The Enneagram and the SCARF® Model: a Study of Two Complimentary Psychological Models
Ring, Katherine A.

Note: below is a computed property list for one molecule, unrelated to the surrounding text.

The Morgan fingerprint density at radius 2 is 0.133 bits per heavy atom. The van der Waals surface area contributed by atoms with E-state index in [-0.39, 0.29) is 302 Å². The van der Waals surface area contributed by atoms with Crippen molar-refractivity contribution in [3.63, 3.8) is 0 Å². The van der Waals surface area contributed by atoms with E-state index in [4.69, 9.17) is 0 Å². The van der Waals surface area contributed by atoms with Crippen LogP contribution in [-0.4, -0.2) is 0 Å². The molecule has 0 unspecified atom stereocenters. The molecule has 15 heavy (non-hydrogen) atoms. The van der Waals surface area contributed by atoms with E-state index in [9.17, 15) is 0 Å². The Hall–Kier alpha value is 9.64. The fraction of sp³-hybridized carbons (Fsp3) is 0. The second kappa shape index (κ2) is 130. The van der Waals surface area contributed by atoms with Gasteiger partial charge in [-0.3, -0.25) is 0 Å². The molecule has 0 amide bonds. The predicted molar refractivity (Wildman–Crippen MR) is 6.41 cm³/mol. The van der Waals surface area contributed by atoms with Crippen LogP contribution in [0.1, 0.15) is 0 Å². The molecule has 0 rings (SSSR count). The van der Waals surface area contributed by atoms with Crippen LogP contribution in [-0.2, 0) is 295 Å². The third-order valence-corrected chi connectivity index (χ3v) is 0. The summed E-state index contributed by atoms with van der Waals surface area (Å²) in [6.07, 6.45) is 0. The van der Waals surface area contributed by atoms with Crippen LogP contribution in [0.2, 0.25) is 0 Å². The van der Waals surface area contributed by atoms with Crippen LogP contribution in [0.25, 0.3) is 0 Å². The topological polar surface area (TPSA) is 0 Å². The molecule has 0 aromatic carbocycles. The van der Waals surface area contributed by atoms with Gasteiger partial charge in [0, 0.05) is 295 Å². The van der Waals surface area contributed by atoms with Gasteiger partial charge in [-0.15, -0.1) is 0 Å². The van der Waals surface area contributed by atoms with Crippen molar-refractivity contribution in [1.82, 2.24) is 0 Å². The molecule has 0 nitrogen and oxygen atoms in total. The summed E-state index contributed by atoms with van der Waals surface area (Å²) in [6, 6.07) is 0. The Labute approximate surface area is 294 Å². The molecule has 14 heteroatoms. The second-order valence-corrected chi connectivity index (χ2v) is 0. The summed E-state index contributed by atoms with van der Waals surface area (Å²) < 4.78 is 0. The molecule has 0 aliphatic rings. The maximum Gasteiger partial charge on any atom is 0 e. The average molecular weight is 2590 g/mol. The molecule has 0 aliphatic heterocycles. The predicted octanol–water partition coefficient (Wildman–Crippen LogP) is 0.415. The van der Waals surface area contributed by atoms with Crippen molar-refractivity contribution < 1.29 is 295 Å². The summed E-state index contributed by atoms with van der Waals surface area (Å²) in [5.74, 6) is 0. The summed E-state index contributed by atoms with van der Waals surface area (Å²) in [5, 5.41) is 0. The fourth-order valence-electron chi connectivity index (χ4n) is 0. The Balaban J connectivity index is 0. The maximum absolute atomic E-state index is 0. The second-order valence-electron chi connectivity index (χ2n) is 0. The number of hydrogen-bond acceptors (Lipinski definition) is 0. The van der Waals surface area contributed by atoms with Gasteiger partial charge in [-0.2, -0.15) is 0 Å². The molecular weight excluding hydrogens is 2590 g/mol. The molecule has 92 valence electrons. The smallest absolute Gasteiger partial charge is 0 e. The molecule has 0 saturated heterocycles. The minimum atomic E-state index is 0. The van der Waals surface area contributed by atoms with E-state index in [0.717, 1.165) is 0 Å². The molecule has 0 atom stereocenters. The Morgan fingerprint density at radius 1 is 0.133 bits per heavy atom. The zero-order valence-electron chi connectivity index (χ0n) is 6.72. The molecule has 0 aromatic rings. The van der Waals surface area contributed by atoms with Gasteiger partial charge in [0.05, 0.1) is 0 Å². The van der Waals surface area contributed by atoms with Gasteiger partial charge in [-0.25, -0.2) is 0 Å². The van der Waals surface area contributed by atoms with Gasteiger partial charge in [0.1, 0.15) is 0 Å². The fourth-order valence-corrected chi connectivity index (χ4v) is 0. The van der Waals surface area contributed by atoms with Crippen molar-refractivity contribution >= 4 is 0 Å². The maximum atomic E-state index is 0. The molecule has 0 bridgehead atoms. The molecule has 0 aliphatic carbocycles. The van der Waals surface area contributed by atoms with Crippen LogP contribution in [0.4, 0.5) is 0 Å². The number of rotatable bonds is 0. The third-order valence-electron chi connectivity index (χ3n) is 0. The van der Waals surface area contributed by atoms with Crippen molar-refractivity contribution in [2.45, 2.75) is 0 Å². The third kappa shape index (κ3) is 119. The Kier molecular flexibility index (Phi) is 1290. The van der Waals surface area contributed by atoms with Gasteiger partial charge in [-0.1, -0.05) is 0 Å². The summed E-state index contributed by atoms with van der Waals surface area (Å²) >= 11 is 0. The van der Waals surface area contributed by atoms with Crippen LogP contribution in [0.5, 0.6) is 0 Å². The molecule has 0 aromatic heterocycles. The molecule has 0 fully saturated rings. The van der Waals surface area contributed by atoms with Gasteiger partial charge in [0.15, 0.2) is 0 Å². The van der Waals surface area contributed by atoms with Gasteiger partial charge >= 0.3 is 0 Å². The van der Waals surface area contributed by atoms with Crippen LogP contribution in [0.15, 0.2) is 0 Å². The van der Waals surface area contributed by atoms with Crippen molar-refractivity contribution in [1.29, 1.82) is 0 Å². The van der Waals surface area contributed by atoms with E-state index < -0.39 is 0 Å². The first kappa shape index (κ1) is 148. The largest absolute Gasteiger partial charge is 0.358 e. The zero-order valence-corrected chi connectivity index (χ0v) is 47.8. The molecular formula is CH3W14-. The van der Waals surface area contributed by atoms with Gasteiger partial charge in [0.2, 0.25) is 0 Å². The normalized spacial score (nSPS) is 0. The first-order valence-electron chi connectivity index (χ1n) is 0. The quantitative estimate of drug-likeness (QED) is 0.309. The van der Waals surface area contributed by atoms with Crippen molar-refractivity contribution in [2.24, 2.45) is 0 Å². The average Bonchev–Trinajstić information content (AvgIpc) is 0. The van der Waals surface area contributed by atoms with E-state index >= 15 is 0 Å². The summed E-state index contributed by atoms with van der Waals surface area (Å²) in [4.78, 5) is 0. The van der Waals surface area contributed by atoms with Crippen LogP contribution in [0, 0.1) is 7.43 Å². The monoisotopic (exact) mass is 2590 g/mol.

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The purpose of this paper is to demonstrate the use of two theories—the Enneagram and the SCARF® Model—that focus on core instincts and motivations, as a way to facilitate self awareness, social-awareness, and development. The researchers conducted a quantitative research study to measure a relationship between the SCARF® Model and the Enneagram, within the context of existing literature of personality theory, comprised of 322 participants of a convenience sample who completed two online self-assessment questionnaires. Researchers hypothesized there to be a relationship between the three Enneagram Subtypes and five SCARF® domains, which measure non-conscious survival instincts in relation to social interactions. Researchers ran One-way Analysis of variance (ANOVA) and T-tests to evaluate the hypothesis. Though the data showed no statistically significant relationship between SCARF® domains and Subtypes, a statistically significant relationship was observed between the Relatedness SCARF® domain and Enneagram Type 9. Furthermore, the results showed the Certainty SCARF® domain as the most important instinct regardless of Enneagram Type and that each Enneagram Type appears in the top three highest averages of at least one SCARF® domain. Additionally, the researchers found qualitative support that participants felt personal benefit and newfound awareness of themselves by partaking in both self-assessments. Beyond this preliminary study, future research should be conducted with a larger sample size to better determine which relationships exist between the SCARF® Model and the Enneagram. Moreover, more research should be done to determine the personal benefits that participants have gained from learning about theories and using tools such as these.This item is Katherine Ring's SIP. A poster of the same title is available at: https://cache.kzoo.edu/handle/10920/29699
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